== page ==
Mothers' and fathers' well-being: does the gender composition of children matter?
Journal of Marriage and Family, 1–25 (2020)
This study examines whether—and if so how—gender composition of children matters for mothers' and fathers' well‐being during parenting activities.
Despite that parents interact with girls and boys differently and spend different amounts of time with them, scholars have paid little attention to how gender composition of children matters for parental well‐being.
The study assessed parental well‐being during time spent with children, across four measures of subjective well‐being (N = 16,140 activities, 8,621 parents), pooled across three survey waves (2010, 2012, and 2013) from the American Time Use Survey Well‐being Module. Random intercept models were used to account for the multilevel structure of the data.
For both mothers and fathers, gender composition of children was not associated with different levels of happiness or meaning while parenting. However, fathers reported greater stress parenting all girls and mixed‐gender children (i.e., girl/s and boy/s at the same time) compared to parenting all boys. Mothers reported greater fatigue and stress parenting all girls, compared to parenting all boys. Controlling for activity type explained some of the stress patterns.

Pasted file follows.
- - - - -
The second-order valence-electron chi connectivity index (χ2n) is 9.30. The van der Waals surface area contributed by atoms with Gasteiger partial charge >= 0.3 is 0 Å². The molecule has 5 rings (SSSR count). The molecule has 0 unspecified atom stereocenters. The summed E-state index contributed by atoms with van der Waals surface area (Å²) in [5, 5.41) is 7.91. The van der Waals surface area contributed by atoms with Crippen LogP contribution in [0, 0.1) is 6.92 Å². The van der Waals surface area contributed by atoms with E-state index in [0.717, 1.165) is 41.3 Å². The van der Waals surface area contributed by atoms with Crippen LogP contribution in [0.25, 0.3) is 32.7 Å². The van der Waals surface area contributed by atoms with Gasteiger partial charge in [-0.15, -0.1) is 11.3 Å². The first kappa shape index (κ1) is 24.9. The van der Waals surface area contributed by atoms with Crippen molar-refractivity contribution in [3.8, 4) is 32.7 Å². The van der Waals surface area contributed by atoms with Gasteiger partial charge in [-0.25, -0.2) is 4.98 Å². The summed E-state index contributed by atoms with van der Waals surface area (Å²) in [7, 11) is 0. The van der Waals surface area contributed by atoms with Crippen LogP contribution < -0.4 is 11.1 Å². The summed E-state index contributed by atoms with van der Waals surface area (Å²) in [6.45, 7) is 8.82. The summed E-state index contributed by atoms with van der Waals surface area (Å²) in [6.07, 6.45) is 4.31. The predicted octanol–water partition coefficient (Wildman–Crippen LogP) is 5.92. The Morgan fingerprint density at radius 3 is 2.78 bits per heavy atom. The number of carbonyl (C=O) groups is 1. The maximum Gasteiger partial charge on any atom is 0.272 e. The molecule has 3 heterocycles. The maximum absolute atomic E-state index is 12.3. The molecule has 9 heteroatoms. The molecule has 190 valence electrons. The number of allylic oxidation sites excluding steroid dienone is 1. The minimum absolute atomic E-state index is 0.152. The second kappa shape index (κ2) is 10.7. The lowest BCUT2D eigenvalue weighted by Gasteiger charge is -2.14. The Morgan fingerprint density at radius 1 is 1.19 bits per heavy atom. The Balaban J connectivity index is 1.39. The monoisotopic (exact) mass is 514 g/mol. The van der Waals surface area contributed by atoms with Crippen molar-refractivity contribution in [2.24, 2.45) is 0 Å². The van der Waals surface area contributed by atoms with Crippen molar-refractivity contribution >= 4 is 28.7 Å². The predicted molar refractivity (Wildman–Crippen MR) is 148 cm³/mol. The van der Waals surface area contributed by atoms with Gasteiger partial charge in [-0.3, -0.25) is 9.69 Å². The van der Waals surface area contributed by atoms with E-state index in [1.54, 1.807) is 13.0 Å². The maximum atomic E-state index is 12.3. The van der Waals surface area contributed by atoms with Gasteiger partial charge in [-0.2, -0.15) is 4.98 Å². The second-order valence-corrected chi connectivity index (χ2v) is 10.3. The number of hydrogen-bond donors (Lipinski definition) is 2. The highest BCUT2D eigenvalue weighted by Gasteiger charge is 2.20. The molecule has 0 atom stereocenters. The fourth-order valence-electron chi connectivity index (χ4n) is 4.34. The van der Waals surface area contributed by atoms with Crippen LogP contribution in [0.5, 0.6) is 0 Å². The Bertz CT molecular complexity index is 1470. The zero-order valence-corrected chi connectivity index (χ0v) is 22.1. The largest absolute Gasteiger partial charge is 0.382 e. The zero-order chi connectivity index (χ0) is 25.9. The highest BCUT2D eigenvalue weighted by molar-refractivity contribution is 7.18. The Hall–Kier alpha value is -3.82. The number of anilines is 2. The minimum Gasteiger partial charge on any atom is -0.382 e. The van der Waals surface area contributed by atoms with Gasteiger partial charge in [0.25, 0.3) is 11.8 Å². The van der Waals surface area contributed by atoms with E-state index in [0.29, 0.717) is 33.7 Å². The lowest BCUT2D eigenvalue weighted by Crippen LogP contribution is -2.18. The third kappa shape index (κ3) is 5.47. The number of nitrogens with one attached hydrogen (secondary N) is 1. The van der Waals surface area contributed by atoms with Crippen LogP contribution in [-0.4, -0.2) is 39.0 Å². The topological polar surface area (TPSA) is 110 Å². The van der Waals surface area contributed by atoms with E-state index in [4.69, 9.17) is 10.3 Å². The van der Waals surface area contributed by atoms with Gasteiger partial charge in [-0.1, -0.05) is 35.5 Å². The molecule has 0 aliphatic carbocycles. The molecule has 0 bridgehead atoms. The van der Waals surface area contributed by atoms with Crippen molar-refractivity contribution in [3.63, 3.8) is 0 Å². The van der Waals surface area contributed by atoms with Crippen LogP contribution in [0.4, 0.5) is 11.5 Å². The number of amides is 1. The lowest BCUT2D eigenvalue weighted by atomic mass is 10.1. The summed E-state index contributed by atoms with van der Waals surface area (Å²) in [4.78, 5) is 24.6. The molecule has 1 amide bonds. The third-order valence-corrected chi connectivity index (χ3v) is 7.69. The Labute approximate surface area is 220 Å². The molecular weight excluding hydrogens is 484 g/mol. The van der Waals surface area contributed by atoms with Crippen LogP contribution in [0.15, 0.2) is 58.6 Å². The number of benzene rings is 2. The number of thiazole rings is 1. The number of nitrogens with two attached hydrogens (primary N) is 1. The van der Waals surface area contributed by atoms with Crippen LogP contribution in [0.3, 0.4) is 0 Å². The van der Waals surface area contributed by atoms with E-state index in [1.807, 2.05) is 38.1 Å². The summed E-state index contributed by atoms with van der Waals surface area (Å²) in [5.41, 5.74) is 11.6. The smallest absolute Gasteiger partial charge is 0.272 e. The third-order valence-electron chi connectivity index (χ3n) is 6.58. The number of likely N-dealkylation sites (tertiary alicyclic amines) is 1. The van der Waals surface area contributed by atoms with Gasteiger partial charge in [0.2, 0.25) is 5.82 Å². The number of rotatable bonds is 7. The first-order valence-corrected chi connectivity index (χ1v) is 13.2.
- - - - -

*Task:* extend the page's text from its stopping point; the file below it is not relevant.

This study, which is contextualized in broader literature on gender stereotypes, interactional processes, and time‐use, makes several contributions to research on gender, family, and health and identifies an important factor—gender composition of children—that helps shape mothers' and fathers' well‐being while parenting.
Keywords: USA, childhood, family dynamics, gender, health, parenthood